New lights shed on Regression

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The best way to end my weekend is, well, bragging (no...blogging) about what new stuff I found during the weekend. Equipped with a basic understanding of what Gaussian Process (GP) is from a previous masterclass, I decided to do some further reading in this fascinating area.

Not sure how well I explained the idea of GP in my previous post, but I'm going to give it another shot so as to pave the way for explaining how it can be used in both regression and classification setting. First take a look at the following three plots.

gaussiandraw

One thing in common for all three plots is that they all contain three draws from a multivariate Gaussian distribution. The first plot shows three draws from a 2D Gaussian, the second one shows three draws from a 6D Gaussian, and the third one shows three draws from a 25D Gaussian. Now, one way to think about GP is to view it as a multivariate Gaussian composed of infinitely many Gaussian random variables. Having said that, how can we then apply it to regression problems? Keep reading :)

In classic regression setting, we map our independent variable $latex x $ to  dependent variable $latex y $, using linear regression, quadratic regression, cubic regression, etc. In Gaussian Process Regression (GPR), we still want to do more or less the same thing, but in a less intuitive way. Let's illustrate it in a simplest 1-dimensional setting. Say we have training data $latex \left \{ (x_{1},y_{1}),...,(x_{n},y_{n}) \right \} $, then every $latex y $ can be thought of as related to an underlying function specified as follows:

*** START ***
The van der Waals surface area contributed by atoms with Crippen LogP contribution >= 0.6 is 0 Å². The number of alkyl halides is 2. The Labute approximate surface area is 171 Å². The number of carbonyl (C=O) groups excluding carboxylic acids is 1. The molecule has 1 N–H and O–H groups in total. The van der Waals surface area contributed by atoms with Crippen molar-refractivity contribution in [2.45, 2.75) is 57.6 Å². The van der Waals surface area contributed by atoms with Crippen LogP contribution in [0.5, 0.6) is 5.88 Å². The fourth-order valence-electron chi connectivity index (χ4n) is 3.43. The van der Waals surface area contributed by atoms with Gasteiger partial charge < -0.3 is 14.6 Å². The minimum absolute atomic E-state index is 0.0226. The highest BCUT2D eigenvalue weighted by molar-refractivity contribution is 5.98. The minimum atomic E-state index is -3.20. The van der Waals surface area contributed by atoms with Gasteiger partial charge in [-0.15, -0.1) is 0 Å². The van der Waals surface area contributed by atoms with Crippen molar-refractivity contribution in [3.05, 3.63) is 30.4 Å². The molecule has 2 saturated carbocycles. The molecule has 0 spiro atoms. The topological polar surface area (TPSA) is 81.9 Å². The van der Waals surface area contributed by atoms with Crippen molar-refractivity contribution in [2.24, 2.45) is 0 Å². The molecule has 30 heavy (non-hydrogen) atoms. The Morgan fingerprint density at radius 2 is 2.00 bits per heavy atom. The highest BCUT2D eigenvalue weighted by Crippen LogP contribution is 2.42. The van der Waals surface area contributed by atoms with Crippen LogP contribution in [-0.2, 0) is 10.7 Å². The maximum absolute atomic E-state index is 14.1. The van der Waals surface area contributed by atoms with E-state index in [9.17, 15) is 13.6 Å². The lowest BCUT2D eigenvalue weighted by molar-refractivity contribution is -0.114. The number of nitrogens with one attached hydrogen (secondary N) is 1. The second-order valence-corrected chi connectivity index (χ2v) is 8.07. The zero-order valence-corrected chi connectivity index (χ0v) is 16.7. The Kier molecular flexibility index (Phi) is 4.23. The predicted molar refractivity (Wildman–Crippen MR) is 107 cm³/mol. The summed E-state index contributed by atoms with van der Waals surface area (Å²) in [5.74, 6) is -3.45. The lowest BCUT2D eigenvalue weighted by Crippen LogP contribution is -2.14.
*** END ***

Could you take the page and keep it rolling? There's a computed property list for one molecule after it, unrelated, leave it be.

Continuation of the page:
$latex y=f(x)+N(0,\sigma_{n}^{2}) $

It looks quite similar to the regression setting we are familiar with, except now that we put our focus on searching for $latex f(x)$. Since we now view it as a multivariate Gaussian, all we want to know is then the mean function m(x) and covariance function k(x,x'). Usually after simple transformation, it's assumed the mean function is zero everywhere. Thus all our focus should be put on the covariance function which links all observations together. Use the popular choice "squared exponential" as mentioned in my first GP post, we end up with the following covariance function:

   $latex k(x,x')=\sigma_{f}^{2}exp\left \{ \frac{-(x-x')^{2}}{2l^{2}} \right \}+\sigma_{n}^{2}\delta(x,x') $

where $latex \sigma_{f} $ is defined as the maximum covariance allowed, and lengthscale $latex l $ decides how influential is one observation to another based on their distance. (On a sidenote, originally I thought distant observations almost always have lower influence than nearer ones, but I've just been shown that this is not necessarily true in some forecasting situations that has periodic element in it.)

With this covariance function at hand, our next job is to find the best set of parameters $latex \theta= \left \{ l,\sigma_{f},\sigma_{n} \right \} $. Our maximum a posteriori (MAP) estimate of $latex \theta $ occurs when $latex p(\theta|x,y) $ is at its greatest. Since in most cases we have little prior knowledge about what $latex \theta $ should be, our goal is then to maximize

$latex log(p(y|x,\theta))=-\frac{1}{2}y^{T}K^{-1}y-\frac{1}{2}log(|K|)-\frac{n}{2}log(2\pi) $

Now I'm basically done with providing you with the big picture of GPR. Of course, if you have read my previous GP blog, you know for sure covariance function is the key in any GP modelling, and you also know that "squared exponential" covariance function is the most popular but not your only choice.